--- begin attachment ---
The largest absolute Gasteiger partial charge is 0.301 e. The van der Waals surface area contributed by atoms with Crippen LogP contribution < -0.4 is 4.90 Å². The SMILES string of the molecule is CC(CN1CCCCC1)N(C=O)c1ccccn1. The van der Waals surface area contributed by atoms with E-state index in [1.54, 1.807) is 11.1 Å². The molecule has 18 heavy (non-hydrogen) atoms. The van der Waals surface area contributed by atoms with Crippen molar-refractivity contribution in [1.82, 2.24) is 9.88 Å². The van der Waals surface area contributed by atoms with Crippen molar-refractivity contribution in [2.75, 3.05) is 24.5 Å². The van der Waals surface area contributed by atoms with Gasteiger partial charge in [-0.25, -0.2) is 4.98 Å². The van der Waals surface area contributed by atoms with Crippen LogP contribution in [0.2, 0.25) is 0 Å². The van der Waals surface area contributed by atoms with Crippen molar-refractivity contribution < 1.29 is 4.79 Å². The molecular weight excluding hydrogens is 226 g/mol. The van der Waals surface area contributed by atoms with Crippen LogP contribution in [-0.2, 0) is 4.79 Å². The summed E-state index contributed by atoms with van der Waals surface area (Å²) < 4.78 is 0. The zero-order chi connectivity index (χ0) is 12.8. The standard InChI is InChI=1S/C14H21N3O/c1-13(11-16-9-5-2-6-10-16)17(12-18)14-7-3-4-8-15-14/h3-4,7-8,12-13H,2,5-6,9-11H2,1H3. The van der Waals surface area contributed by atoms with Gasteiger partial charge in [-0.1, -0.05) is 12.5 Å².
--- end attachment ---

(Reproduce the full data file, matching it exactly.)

The largest absolute Gasteiger partial charge is 0.301 e. The van der Waals surface area contributed by atoms with Crippen LogP contribution < -0.4 is 4.90 Å². The SMILES string of the molecule is CC(CN1CCCCC1)N(C=O)c1ccccn1. The van der Waals surface area contributed by atoms with E-state index in [1.54, 1.807) is 11.1 Å². The molecule has 18 heavy (non-hydrogen) atoms. The van der Waals surface area contributed by atoms with Crippen molar-refractivity contribution in [1.82, 2.24) is 9.88 Å². The van der Waals surface area contributed by atoms with Crippen molar-refractivity contribution in [2.75, 3.05) is 24.5 Å². The van der Waals surface area contributed by atoms with Gasteiger partial charge in [-0.25, -0.2) is 4.98 Å². The van der Waals surface area contributed by atoms with Crippen LogP contribution in [0.2, 0.25) is 0 Å². The van der Waals surface area contributed by atoms with Crippen molar-refractivity contribution < 1.29 is 4.79 Å². The molecular weight excluding hydrogens is 226 g/mol. The van der Waals surface area contributed by atoms with Crippen LogP contribution in [-0.2, 0) is 4.79 Å². The summed E-state index contributed by atoms with van der Waals surface area (Å²) < 4.78 is 0. The zero-order chi connectivity index (χ0) is 12.8. The standard InChI is InChI=1S/C14H21N3O/c1-13(11-16-9-5-2-6-10-16)17(12-18)14-7-3-4-8-15-14/h3-4,7-8,12-13H,2,5-6,9-11H2,1H3. The van der Waals surface area contributed by atoms with Gasteiger partial charge in [-0.1, -0.05) is 12.5 Å².